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Austrian Chancellor Proposes to Cut Number of EU Commissioners From 28 to 18

© AP Photo / Ronald ZakAustrian Foreign Minister Sebastian Kurz speaks during a news conference after an informal ministerial meeting of the Organization for Security and Cooperation in Europe, OSCE, in Mauerbach nar Vienna, Austria, Tuesday, July 11, 2017
Austrian Foreign Minister Sebastian Kurz speaks during a news conference after an informal ministerial meeting of the Organization for Security and Cooperation in Europe, OSCE, in Mauerbach nar Vienna, Austria, Tuesday, July 11, 2017 - Sputnik International
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MOSCOW (Sputnik) - Austrian Chancellor Sebastian Kurz on Tuesday proposed in an interview with Germany’s Die Welt newspaper to cut the number of the European Union commissioners from 28 to 18 people in order to reduce administrative spending.

"I believe that if Europe wants to save money, Brussels should set a good example and cut administrative spending. … If we cut the number of [EU] commissioners from current 28 to 18 basing on fair rotation principle, it will lead not only to saving but will also make the European Commission much more effective and focused," Kurz told Die Welt.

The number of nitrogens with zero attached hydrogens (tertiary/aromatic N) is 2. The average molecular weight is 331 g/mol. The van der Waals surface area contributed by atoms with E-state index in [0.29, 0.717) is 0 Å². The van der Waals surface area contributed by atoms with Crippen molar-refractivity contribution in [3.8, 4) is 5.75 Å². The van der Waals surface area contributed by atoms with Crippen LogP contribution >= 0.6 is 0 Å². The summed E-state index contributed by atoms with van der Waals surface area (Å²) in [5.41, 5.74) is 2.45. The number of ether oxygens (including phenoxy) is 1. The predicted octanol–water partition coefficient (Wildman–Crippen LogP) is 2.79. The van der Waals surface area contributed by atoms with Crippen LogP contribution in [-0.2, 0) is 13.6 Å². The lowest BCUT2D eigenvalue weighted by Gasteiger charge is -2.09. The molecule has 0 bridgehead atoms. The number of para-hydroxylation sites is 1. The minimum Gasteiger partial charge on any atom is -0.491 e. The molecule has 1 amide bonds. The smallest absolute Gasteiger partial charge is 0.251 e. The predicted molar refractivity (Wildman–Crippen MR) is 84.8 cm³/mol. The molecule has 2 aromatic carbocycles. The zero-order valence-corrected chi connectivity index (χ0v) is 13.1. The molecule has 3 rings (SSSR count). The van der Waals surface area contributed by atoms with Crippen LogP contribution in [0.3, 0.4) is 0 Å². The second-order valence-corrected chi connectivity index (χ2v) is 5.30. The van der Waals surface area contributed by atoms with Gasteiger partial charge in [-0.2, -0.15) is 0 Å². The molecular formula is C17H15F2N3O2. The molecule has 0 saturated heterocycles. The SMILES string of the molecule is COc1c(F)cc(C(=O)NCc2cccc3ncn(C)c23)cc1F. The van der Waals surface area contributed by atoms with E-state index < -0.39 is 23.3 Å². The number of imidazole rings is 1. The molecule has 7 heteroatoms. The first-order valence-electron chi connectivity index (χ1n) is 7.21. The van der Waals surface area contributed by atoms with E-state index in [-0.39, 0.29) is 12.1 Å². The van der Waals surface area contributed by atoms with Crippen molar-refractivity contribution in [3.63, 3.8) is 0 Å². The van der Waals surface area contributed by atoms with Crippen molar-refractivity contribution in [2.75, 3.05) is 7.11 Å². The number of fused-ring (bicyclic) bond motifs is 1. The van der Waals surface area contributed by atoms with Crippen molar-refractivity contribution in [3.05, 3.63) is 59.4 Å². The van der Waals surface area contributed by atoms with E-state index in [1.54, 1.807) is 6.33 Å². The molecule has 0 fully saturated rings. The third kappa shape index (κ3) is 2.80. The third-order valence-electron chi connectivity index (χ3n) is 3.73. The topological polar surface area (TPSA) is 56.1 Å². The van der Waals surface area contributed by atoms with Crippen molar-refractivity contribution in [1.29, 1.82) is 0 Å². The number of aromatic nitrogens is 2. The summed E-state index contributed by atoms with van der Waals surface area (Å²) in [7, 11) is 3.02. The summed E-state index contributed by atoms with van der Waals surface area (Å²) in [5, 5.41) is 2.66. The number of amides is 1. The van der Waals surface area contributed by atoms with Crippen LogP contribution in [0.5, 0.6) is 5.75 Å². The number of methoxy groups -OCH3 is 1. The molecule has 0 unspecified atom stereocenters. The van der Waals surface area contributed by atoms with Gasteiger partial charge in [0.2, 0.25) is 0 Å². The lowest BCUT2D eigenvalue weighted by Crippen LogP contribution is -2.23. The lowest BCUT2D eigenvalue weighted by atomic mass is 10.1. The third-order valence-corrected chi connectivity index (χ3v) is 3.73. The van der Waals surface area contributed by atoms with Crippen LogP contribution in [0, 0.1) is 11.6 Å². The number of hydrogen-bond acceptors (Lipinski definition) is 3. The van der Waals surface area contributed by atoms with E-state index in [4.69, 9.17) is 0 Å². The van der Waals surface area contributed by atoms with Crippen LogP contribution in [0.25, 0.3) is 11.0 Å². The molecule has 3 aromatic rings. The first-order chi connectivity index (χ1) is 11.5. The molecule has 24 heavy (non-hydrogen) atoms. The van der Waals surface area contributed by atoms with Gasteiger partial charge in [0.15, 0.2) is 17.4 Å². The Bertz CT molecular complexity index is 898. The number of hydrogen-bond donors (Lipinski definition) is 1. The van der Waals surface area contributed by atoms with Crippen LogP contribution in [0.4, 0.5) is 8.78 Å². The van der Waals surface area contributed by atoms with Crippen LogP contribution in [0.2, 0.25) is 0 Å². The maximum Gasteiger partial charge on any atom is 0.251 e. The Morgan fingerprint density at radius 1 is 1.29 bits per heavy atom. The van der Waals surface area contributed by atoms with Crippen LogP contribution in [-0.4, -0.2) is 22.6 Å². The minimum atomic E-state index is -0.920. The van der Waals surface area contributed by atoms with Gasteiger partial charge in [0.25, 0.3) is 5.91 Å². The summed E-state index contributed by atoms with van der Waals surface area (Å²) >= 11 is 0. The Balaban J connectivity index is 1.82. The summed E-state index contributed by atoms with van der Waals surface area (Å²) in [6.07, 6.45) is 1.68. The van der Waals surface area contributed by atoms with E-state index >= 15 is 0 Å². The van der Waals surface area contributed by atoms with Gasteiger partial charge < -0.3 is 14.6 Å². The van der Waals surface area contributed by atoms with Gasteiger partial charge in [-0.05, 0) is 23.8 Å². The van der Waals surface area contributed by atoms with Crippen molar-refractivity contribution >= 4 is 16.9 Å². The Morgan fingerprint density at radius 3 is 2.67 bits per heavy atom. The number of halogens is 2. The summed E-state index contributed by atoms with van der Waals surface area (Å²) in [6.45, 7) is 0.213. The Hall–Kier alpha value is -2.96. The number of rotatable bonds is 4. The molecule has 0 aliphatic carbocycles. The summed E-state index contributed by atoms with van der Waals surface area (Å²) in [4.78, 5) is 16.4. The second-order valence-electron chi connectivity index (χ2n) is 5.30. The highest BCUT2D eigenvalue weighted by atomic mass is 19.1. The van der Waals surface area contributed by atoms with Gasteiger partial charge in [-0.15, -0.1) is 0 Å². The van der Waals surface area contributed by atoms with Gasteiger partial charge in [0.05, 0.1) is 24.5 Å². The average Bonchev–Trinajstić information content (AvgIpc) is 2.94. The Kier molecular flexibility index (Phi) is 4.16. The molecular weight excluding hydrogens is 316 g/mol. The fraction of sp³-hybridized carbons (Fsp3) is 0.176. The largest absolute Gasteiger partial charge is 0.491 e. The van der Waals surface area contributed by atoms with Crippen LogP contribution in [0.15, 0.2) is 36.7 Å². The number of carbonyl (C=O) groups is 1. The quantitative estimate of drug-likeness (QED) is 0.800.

The Austrian chancellor also said that the European Parliament should remain in one out of current two European cities – Brussels or Strasbourg.

"It is pointless to have two seats for the one European parliament, namely in Brussels and Strasbourg. I advocate the idea that it should remain in only one of the cities," he added.

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The 28 commissioners, one of each EU country, represent European Commission’s political leadership and are assigned for specific policy areas of the bloc. They are appointed for a five-year term.

According to the newspaper, the European Parliament meets once a month from Monday to Thursday in Strasbourg, but during the rest of the month, institution’s members work in Brussels. The parliament costs the EU about 200 million euros ($234 million) annually.

READ MORE: EU Commissioner Warns Some Bloc States May Be 'Sandbags' to Be Thrown Away

The interview was published ahead of Austria’s presidency in the Council of the European Union, bloc’s legislative institution, which will begin on July 1 this year.

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